When looking at modern Qatar, it’s easy to imagine the great Oriental scholar, Edward Said, turning in his grave. Nineteenth-century Western travellers to the Middle East went in search of an imagined Arabia. When they couldn’t find it, they described an Orient they thought their readers would prefer to the reality. Even today, it’s tempting to go searching for such stereotypes and Qatar has its share: there are rock carvings to testify human endurance pitched against adversities of nature; forts to hint at the ruins of empire; and occasional goat-hair Bedouin tents to suggest the ‘noble savage’ nature of life in the desert.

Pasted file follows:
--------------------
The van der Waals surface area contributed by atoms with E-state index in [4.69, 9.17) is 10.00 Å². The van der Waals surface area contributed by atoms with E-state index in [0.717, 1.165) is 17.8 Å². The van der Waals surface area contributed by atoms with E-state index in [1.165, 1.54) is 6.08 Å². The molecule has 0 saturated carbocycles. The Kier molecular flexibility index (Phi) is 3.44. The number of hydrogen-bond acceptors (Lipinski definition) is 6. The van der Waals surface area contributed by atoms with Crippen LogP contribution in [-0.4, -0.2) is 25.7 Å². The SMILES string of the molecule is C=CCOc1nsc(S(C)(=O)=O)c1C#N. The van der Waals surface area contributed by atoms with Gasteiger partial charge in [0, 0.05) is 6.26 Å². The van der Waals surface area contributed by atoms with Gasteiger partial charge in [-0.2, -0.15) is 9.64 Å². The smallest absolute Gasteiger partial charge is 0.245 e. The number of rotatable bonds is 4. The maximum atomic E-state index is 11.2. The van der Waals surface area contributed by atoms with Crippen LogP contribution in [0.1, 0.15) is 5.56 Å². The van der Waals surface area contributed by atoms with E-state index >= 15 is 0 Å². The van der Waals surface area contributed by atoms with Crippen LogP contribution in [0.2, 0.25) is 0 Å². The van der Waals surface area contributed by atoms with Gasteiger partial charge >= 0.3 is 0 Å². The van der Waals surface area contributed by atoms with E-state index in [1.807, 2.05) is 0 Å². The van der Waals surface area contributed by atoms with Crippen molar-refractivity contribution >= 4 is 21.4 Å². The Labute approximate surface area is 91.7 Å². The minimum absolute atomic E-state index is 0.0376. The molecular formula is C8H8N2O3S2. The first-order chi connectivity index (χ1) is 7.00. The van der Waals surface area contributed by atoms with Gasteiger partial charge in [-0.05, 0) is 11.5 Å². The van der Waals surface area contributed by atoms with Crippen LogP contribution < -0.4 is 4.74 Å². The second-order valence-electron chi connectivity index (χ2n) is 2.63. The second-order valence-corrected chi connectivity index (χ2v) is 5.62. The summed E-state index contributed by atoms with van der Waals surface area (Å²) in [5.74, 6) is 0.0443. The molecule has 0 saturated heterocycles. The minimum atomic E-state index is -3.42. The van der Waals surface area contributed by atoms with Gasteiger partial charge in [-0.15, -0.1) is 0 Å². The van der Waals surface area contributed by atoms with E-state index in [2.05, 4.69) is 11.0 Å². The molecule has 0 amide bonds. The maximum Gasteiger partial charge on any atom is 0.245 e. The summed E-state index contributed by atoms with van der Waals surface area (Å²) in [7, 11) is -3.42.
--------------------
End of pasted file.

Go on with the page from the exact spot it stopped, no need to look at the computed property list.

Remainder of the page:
Qatar has spent its energies (and considerable fortunes) in eschewing this stereotype, however, and showing that these ‘Orientalist’ flights of fancy are more a product of feverish Western imaginations than anything related to the Middle East. To this end, vast vertical ‘pleasure domes’ of the postmodern variety have been erected in Doha as if to demonstrate that the country is as international as any other. At least, that was until recently. Suddenly, wind-towered developments like Al-Sharq Village Resort & Spa proclaim to be ‘genuinely Arabic’; Al-Waqif souq sports ‘antique’ passageways; tented accommodation in Khor al-Adaid comes with air-conditioning. Qatar, in other words, appears to be reinventing itself in the image of Western ‘otherness’ fantasies. For the visitor, it’s wonderful: everything one imagined of Arabia is there in all its sanitised glory. For those who knew the Qatar of hawk souqs and dust storms, however, there’s the suspicion that this country is turning Disney.